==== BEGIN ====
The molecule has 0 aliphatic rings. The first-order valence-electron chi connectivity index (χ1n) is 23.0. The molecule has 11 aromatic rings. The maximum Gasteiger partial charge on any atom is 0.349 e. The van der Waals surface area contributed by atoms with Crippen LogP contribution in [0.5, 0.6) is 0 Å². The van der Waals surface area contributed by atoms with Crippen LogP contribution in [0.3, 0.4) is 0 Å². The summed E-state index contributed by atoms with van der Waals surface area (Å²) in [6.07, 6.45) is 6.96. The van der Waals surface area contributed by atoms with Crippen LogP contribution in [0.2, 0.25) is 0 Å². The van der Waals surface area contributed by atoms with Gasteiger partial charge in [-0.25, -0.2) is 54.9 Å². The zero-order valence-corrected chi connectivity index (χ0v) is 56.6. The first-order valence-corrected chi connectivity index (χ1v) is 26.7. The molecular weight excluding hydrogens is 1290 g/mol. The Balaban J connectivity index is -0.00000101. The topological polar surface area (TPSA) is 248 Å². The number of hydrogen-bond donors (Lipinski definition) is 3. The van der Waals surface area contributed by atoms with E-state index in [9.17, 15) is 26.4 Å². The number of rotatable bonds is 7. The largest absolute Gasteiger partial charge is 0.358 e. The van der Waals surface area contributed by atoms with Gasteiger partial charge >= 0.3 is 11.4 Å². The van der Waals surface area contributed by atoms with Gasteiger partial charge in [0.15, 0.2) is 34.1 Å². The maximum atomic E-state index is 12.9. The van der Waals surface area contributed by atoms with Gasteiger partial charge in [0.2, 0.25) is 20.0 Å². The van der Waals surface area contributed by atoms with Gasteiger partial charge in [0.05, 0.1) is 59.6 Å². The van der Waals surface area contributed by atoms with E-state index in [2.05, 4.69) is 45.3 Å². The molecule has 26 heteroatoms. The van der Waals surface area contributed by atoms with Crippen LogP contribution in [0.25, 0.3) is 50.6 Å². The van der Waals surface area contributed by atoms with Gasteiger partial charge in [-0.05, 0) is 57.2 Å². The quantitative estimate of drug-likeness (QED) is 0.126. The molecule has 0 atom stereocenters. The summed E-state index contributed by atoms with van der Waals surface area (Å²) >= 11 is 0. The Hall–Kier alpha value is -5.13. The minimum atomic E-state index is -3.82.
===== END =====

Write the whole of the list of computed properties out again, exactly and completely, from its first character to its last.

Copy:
The molecule has 0 aliphatic rings. The first-order valence-electron chi connectivity index (χ1n) is 23.0. The molecule has 11 aromatic rings. The maximum Gasteiger partial charge on any atom is 0.349 e. The van der Waals surface area contributed by atoms with Crippen LogP contribution in [0.5, 0.6) is 0 Å². The van der Waals surface area contributed by atoms with Crippen LogP contribution in [0.3, 0.4) is 0 Å². The summed E-state index contributed by atoms with van der Waals surface area (Å²) in [6.07, 6.45) is 6.96. The van der Waals surface area contributed by atoms with Crippen LogP contribution in [0.2, 0.25) is 0 Å². The van der Waals surface area contributed by atoms with Gasteiger partial charge in [-0.25, -0.2) is 54.9 Å². The zero-order valence-corrected chi connectivity index (χ0v) is 56.6. The first-order valence-corrected chi connectivity index (χ1v) is 26.7. The molecular weight excluding hydrogens is 1290 g/mol. The Balaban J connectivity index is -0.00000101. The topological polar surface area (TPSA) is 248 Å². The number of hydrogen-bond donors (Lipinski definition) is 3. The van der Waals surface area contributed by atoms with E-state index in [9.17, 15) is 26.4 Å². The number of rotatable bonds is 7. The largest absolute Gasteiger partial charge is 0.358 e. The van der Waals surface area contributed by atoms with Gasteiger partial charge >= 0.3 is 11.4 Å². The van der Waals surface area contributed by atoms with Gasteiger partial charge in [0.15, 0.2) is 34.1 Å². The maximum atomic E-state index is 12.9. The van der Waals surface area contributed by atoms with Gasteiger partial charge in [0.2, 0.25) is 20.0 Å². The van der Waals surface area contributed by atoms with Gasteiger partial charge in [0.05, 0.1) is 59.6 Å². The van der Waals surface area contributed by atoms with E-state index in [2.05, 4.69) is 45.3 Å². The molecule has 26 heteroatoms. The van der Waals surface area contributed by atoms with Crippen LogP contribution in [0.25, 0.3) is 50.6 Å². The van der Waals surface area contributed by atoms with Gasteiger partial charge in [-0.05, 0) is 57.2 Å². The quantitative estimate of drug-likeness (QED) is 0.126. The molecule has 0 atom stereocenters. The summed E-state index contributed by atoms with van der Waals surface area (Å²) >= 11 is 0. The Hall–Kier alpha value is -5.13. The minimum atomic E-state index is -3.82.